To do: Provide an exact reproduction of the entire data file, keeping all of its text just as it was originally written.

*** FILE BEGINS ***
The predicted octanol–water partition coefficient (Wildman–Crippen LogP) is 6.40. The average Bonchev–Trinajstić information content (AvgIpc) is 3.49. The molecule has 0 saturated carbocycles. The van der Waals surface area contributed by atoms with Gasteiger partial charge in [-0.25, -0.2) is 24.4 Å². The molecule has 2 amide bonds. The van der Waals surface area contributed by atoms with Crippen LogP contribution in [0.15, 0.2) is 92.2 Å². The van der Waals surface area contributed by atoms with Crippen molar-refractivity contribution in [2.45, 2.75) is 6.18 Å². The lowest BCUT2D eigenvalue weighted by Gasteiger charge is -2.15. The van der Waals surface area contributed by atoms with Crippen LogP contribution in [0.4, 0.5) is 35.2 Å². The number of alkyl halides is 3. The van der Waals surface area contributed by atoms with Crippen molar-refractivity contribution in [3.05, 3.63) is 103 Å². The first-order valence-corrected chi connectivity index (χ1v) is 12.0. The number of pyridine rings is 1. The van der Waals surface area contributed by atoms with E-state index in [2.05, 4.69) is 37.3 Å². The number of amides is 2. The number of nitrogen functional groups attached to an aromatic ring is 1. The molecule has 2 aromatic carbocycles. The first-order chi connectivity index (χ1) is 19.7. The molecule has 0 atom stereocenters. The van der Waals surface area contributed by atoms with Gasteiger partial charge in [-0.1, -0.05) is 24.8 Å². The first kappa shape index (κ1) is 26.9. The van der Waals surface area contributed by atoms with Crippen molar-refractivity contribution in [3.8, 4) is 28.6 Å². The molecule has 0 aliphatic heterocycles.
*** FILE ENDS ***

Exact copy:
The predicted octanol–water partition coefficient (Wildman–Crippen LogP) is 6.40. The average Bonchev–Trinajstić information content (AvgIpc) is 3.49. The molecule has 0 saturated carbocycles. The van der Waals surface area contributed by atoms with Gasteiger partial charge in [-0.25, -0.2) is 24.4 Å². The molecule has 2 amide bonds. The van der Waals surface area contributed by atoms with Crippen LogP contribution in [0.15, 0.2) is 92.2 Å². The van der Waals surface area contributed by atoms with Crippen molar-refractivity contribution in [2.45, 2.75) is 6.18 Å². The lowest BCUT2D eigenvalue weighted by Gasteiger charge is -2.15. The van der Waals surface area contributed by atoms with Crippen LogP contribution in [0.4, 0.5) is 35.2 Å². The number of alkyl halides is 3. The van der Waals surface area contributed by atoms with Crippen molar-refractivity contribution in [3.05, 3.63) is 103 Å². The first-order valence-corrected chi connectivity index (χ1v) is 12.0. The number of pyridine rings is 1. The van der Waals surface area contributed by atoms with E-state index in [2.05, 4.69) is 37.3 Å². The number of amides is 2. The number of nitrogen functional groups attached to an aromatic ring is 1. The molecule has 2 aromatic carbocycles. The first-order chi connectivity index (χ1) is 19.7. The molecule has 0 atom stereocenters. The van der Waals surface area contributed by atoms with Gasteiger partial charge in [-0.1, -0.05) is 24.8 Å². The first kappa shape index (κ1) is 26.9. The van der Waals surface area contributed by atoms with Crippen molar-refractivity contribution in [3.8, 4) is 28.6 Å². The molecule has 0 aliphatic heterocycles.